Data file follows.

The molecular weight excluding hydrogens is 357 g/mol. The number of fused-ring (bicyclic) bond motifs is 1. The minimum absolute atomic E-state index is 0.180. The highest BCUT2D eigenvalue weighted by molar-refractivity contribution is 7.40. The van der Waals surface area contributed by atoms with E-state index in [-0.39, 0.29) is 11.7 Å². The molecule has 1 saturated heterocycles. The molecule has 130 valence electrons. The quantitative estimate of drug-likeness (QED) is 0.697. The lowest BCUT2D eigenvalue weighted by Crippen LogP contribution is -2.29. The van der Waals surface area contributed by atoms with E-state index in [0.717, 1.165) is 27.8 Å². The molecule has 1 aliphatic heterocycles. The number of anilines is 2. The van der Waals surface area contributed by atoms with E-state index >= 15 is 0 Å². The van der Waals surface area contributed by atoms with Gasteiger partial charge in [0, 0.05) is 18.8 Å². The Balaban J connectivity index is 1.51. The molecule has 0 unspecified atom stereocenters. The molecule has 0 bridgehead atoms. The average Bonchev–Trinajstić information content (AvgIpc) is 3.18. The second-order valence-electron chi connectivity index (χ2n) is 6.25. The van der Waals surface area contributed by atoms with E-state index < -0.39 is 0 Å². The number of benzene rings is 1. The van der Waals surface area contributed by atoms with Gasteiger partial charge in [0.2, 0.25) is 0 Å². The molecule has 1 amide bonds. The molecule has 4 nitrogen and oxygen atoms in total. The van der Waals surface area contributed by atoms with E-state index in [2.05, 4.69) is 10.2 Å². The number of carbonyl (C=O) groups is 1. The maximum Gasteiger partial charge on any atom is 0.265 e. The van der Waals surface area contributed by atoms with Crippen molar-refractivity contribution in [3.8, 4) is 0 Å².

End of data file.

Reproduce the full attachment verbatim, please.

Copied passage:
The molecular weight excluding hydrogens is 357 g/mol. The number of fused-ring (bicyclic) bond motifs is 1. The minimum absolute atomic E-state index is 0.180. The highest BCUT2D eigenvalue weighted by molar-refractivity contribution is 7.40. The van der Waals surface area contributed by atoms with E-state index in [-0.39, 0.29) is 11.7 Å². The molecule has 1 saturated heterocycles. The molecule has 130 valence electrons. The quantitative estimate of drug-likeness (QED) is 0.697. The lowest BCUT2D eigenvalue weighted by Crippen LogP contribution is -2.29. The van der Waals surface area contributed by atoms with E-state index in [0.717, 1.165) is 27.8 Å². The molecule has 1 aliphatic heterocycles. The number of anilines is 2. The van der Waals surface area contributed by atoms with E-state index >= 15 is 0 Å². The van der Waals surface area contributed by atoms with Gasteiger partial charge in [0, 0.05) is 18.8 Å². The Balaban J connectivity index is 1.51. The molecule has 0 unspecified atom stereocenters. The molecule has 0 bridgehead atoms. The average Bonchev–Trinajstić information content (AvgIpc) is 3.18. The second-order valence-electron chi connectivity index (χ2n) is 6.25. The van der Waals surface area contributed by atoms with E-state index < -0.39 is 0 Å². The number of benzene rings is 1. The van der Waals surface area contributed by atoms with Gasteiger partial charge in [0.2, 0.25) is 0 Å². The molecule has 1 amide bonds. The molecule has 4 nitrogen and oxygen atoms in total. The van der Waals surface area contributed by atoms with E-state index in [2.05, 4.69) is 10.2 Å². The number of carbonyl (C=O) groups is 1. The maximum Gasteiger partial charge on any atom is 0.265 e. The van der Waals surface area contributed by atoms with Crippen molar-refractivity contribution in [3.8, 4) is 0 Å².